A new arrival in the UCI ProTeams category this year and new to the Giro d’Italia as well, on all counts the Eolo-Kometa team is a rookie participant in the Italian Grand Tour this May and, given they've already visited the podium, the squad is performing above expectations in their biggest sporting challenge to date.
“We’re getting there,” Ivan Basso, himself a double Giro d’Italia winner and who runs the Italian-registered team jointly with Spanish star Alberto Contador and Contador’s brother, Fran, told Cyclingnews on Monday morning.
“Things are going better than we’ve expected. We’ve been very close to winning one stage and we have always been in the important breaks. So we’re very pleased with the team’s performance up to now.”
Their win tally, both for the 2021 season in general and for the Giro in particular, remains stubbornly set on zero for now, though, and perhaps with that in mind, Basso said that “to call our performance as outstanding would be too generous a description.
“But what I most like about what we’re doing here is Eolo-Kometa is gaining in character. It’s well-known and respected, now and we're racing with a top team’s attitude.”
Warming to his point, Basso explains, “A team can win a race because it has the strongest rider, which isn’t our case, or because you get lucky, which hasn’t been our case, either. Or you can do it through using the right methodology: riding well, helping each other and using good strategies to try and get into the action. That’s what we have done up to now.”
Holding the King of the Mountains jersey with Vincenzo Albanese early on in the Giro for a few days was instrumental for Eolo-Kometa kicking off their race with heightened collective morale, Basso said.
But the biggest downside has undoubtedly been that Manuel Belletti, the team’s veteran sprinter, had to abandon on stage 6 after a bad crash.
“He’d just got over this injuries from a crash in Tirreno-Adriatico, but then he fell and was injured exactly where he’d been hurt before, and there was nothing we could do,” Basso said. “It’s a pity because this is his last Giro d’Italia and on top of that, he’d got a good result the day before,” placing ninth in the sprint at Termoli.
There was also the disappointment of a runner-up spot for Eolo-Kometa’s Francesco Gavazzi, after the Italian veteran’s counter-attack behind Victor Lafay (Cofidis) on the fourth category Guardia Sanframondi final climb on stage 8 culminated in Gavazzi taking second behind the Frenchman.
Basso refused to play down Lafay's strong performance, though. “The Cofidis rider was very strong and he won by 35 seconds. There’s no way you can argue with a gap like that. Gavva was going well, but there will be other stages and other opportunities.”
Indeed on stage 10, shortly after Basso had been interviewed, young Italian Samuele Rivi, taking part in his first Giro, was in a five-man break of the day. And both Edward Ravasi and Lorenzo Fortunato were on the attack on the sterrato stage to Campo Felice. It’s not only the Italians on Eolo-Kometa who are performing well, either, with Briton Mark Christian in on a move to Termoli on stage 5.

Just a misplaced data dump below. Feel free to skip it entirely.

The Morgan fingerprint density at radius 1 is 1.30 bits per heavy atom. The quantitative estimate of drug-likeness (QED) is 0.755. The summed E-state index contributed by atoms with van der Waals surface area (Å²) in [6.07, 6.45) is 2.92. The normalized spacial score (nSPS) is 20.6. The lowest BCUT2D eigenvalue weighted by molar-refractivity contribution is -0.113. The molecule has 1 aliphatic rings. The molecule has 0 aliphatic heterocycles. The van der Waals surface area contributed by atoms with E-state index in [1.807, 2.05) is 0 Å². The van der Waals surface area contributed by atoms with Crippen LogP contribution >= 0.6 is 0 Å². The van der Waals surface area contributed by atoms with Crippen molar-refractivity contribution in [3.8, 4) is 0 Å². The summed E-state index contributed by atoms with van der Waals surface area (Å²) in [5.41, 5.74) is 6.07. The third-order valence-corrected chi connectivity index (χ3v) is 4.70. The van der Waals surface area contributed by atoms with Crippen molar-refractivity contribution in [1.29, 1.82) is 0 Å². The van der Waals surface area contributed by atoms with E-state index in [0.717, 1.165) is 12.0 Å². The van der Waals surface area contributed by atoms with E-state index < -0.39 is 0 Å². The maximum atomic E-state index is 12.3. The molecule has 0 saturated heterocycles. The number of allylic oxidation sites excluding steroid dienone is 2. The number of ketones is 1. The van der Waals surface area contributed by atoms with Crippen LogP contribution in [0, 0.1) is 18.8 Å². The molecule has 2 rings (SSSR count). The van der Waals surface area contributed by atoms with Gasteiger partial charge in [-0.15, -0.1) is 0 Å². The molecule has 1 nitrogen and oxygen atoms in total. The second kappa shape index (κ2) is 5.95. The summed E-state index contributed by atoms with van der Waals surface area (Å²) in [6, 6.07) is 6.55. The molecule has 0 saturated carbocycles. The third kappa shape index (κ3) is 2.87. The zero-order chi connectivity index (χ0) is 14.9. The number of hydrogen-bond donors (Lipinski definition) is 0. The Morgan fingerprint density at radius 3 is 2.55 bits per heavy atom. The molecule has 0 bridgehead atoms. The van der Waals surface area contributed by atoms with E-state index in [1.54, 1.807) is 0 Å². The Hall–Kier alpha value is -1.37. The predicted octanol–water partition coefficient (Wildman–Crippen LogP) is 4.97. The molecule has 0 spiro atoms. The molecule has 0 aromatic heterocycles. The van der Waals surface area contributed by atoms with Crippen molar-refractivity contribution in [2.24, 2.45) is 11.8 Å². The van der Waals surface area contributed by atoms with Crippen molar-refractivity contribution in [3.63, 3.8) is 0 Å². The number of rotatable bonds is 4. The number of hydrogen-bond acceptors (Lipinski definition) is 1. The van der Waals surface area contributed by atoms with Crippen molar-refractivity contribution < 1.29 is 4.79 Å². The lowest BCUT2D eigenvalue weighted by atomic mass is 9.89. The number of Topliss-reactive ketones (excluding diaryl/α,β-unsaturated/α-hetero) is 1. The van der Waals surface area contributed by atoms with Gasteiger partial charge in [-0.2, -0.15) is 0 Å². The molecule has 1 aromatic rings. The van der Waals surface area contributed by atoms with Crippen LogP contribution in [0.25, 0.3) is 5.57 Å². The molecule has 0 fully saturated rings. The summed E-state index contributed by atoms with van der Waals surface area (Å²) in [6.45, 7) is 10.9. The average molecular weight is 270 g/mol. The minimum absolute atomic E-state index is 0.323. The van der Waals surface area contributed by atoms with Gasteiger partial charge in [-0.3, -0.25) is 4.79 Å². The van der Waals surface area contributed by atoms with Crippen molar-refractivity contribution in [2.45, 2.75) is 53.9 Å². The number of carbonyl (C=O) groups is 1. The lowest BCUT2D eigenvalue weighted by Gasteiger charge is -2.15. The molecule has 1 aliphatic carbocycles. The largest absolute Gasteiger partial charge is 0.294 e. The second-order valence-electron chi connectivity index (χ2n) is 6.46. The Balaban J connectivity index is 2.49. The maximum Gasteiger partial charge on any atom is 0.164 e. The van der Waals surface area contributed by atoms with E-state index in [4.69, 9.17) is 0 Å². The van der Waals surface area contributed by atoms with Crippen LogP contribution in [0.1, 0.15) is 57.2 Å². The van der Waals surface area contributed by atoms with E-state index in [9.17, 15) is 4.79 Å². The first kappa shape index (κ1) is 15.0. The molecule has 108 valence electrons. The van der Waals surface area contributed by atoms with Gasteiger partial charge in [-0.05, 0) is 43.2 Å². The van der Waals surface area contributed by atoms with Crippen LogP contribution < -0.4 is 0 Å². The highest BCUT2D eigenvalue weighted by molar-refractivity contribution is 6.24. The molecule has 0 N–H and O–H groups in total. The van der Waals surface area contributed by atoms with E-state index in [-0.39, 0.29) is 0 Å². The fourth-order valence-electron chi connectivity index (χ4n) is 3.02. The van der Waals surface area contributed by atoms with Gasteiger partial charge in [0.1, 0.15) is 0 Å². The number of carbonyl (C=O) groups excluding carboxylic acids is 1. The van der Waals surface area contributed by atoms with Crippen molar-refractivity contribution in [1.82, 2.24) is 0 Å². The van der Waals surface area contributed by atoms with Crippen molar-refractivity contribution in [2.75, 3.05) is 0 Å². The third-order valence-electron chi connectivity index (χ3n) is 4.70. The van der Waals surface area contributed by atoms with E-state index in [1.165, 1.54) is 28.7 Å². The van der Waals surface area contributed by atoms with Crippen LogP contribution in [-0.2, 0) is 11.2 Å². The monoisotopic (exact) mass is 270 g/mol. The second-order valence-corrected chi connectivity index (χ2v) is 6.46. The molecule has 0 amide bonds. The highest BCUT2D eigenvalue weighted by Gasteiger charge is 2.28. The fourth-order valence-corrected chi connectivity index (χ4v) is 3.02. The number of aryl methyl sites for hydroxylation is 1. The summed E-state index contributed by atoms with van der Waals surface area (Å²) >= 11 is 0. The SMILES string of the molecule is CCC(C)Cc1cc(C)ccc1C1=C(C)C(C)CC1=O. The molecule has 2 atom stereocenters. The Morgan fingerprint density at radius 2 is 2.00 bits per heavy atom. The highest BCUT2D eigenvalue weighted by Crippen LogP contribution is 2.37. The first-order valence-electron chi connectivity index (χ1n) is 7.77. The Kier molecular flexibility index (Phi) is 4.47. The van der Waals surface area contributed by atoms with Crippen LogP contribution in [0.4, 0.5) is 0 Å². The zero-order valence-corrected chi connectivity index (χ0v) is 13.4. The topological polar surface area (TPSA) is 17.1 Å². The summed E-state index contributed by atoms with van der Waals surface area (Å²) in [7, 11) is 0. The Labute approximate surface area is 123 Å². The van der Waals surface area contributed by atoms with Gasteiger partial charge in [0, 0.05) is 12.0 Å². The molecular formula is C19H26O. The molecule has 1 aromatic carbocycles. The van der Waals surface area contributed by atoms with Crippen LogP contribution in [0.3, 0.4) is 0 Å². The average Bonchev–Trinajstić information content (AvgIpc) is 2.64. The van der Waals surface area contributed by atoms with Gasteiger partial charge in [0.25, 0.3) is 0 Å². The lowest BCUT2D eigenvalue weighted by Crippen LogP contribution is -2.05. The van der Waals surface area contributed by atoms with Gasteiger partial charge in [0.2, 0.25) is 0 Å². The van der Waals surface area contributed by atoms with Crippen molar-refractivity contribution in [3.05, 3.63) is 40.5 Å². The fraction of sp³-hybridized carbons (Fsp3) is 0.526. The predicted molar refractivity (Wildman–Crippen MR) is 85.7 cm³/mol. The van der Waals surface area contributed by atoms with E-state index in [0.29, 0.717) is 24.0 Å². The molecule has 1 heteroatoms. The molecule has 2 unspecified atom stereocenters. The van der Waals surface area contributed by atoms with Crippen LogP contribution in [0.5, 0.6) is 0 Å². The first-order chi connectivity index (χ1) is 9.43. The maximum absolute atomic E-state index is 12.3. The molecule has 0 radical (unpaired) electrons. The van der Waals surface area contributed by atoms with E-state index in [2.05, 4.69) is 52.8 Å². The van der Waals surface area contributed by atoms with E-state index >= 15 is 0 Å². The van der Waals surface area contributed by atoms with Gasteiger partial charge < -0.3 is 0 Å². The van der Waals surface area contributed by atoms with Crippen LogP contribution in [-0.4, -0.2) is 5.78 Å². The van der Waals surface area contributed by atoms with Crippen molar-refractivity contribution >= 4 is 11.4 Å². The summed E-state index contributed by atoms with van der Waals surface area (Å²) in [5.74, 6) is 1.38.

“I’m sure Mark will get some good results, but we have to let him find his way, and no doubt that both he and team will show their true value in the days to come,” said Basso.
He refuses to limit the team’s targets in the Giro.
“A manager should never be happy with one victory, or two, or three. You have to be hungry to win every day. Sometimes I’m hoping for too much, but I’m very lucky to have directors on the race to help keep me my feet on the ground,” said Basso, referring to the hugely experienced Sean Yates, formerly of Sky and Discovery, and Stefano Zanatta, previously with Liquigas.
Speaking of future plans, Basso has denied the somewhat outlandish rumour circulating on the Internet that Eolo-Kometa is interested in signing Peter Sagan, his former teammate in the Tinkoff-Saxo squad, for 2022. “He’s a good friend, but his salary is twice that of my entire team budget,” he told Cyclingnews with a laugh.
“That said, there will be some interesting signings by the team for 2022. This Giro is making us even more ambitious about our plans for next year.”
Another former teammate of Basso’s, Alberto Contador, meanwhile is hoping to get to the Giro d’Italia next week as a visitor, both to show support for the squad he runs jointly with Basso and Fran Contador, and simultaneously to attend a parallel event held by the team’s bike sponsor, Aurum.
Contador has been ill earlier this year with COVID-19 but he recently announced via social media that he is now back to full health. His illness, in any case, hasn’t prevented Contador from being kept up to date on Eolo-Kometa during the Giro.
“We’re in touch three or four times a day,” Basso said. “He’s closely following the team and seeing how they get on. He won’t be inside the team bubble, of course, but hopefully he’ll make it here next week to see on the ground how we’re getting on and progressing."
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Alasdair Fotheringham has been reporting on cycling since 1991. He has covered every Tour de France since 1992 as well as numerous other bike races of all shapes and sizes, ranging from the Olympic Games in 2008 to the now sadly defunct Subida a Urkiola hill climb in Spain. Apart from working for Cyclingnews.com, he is also the cycling correspondent for The Independent and The Independent on Sunday.
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